Dyre Wolf Scheme Targets Corporate Accounts
IBM revealed a sophisticated bank funds transfer scheme that uses a mixture of phishing, malware and phone calls to appropriate large sums of money from U.S. companies. However, credit unions appear to be unaffected for now.
“The Dyre Wolf” scheme utilizes Dyre, or Dyreza, malware to target corporate banking accounts. In addition to using “one of the most effective banking Trojans active in the wild because of its feature-rich capability,” the Eastern European gang of cyber criminals apparently has the type of expertise and backing to steal “upwards of a million dollars from unsuspecting companies,” IBM Security Services said in a report posted on its website.
“The organization behind the Dyre malware campaign has not only consistently updated and maintained the malware, they have added more tricks to further their deception,” the IBM unit wrote. “Social engineering via phone calls and denial of service are now part of their toolkit.”
“Dyre Wolf is an evolution to the Dyre malware that came out last year,” Carl Mazzanti, founder/CEO of IT consulting firm eMazzanti Technologies, said. “This new strain is an example of the evolution of malware-in-the-wild morphing and slips by undetected by spyware and antivirus programs.”
According to IBM, the attackers have been targeting people working in companies since last year by sending spam email with unsafe attachments in order to inject a variation of the Dyre malware into as many computers as possible.
“This malware and technique is not new, but it is the first time it is being combined and utilized on such a large scale,” Paul Kubler, digital forensics and cyber security examiner at LIFARS LLC., said. “It targets organizations rather than end users, and has been particularly effective.”
Read more: The attack begins when a victim receives an error message on his or her corporate account...
In a typical assault on a corporate account, according to the IBM unit, a victim logs into a corporate account on their bank’s website. Then, they receive an error notification that invites them to call the bank about accessing the account. The victim calling this number reaches a very professional-sounding person posing as the financial institution representative. After a brief conversation, this individual prompts the victim to give the username and password in question for the account and verifies it several times. The attacker may also ask for a token code. During this verifying stage, the attacker might ask to speak with a coworker with similar access to the account, and who may be one of the authorized persons on that account, and ask the coworker to verify information and give a token code over the phone.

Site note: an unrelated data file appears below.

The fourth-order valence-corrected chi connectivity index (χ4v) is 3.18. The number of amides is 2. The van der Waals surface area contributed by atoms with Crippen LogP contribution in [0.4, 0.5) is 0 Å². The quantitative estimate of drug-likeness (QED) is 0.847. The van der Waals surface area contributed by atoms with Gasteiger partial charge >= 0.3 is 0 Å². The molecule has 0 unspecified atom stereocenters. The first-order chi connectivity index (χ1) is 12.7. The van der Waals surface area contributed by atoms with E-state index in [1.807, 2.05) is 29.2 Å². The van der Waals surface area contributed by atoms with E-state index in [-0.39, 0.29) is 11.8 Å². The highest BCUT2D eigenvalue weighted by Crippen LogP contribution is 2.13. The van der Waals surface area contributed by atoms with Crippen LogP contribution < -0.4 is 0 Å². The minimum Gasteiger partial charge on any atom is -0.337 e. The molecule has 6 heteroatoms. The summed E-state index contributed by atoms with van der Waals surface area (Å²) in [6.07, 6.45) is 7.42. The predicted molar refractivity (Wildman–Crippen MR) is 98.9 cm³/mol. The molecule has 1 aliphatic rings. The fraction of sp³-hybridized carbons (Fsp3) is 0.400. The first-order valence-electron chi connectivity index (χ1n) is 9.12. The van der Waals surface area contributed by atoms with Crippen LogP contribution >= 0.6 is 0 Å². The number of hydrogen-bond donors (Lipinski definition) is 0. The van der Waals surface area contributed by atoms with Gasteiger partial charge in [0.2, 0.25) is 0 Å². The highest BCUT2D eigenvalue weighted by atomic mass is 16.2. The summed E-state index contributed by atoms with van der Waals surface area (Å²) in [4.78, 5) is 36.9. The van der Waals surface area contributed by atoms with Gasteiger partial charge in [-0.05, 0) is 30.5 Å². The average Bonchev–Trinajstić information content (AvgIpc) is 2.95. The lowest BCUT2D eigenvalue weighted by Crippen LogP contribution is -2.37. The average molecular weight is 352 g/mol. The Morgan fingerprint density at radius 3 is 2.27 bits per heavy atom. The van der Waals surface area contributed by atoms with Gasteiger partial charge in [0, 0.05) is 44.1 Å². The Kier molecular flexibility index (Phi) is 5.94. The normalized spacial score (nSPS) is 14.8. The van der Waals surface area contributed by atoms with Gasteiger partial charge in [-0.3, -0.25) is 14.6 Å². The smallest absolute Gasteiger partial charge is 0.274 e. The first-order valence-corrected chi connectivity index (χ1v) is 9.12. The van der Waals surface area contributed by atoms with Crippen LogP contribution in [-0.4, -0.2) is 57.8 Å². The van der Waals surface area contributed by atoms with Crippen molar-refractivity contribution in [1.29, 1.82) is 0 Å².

To be vulnerable, a number of user actions need to take place, Mazzanti explained. To start, a user must click on a phishing email to accept the package installation on his or her computer. Next, that user needs to use that computer to access one of the hundreds of websites that Dyre is programmed to monitor. The user will then be redirected during the log-on phase to a “false” web page that instructs him or her to call a phone number and interact with a live operator. Once engaged the operator collects the details from the victim and uses the website malfunction to authenticate the user and later empty the bank account with a bank wire.
“Now our credit union community is largely sheltered from this strain, as the writers of the threat focused on the larger banking targets,” Mazzanti said.
But, he warned credit unions not to lower their shields yet. “As the perpetrators earn money, we can be sure that the investments to increase the scope of target to banks and credit unions will increase rapidly.”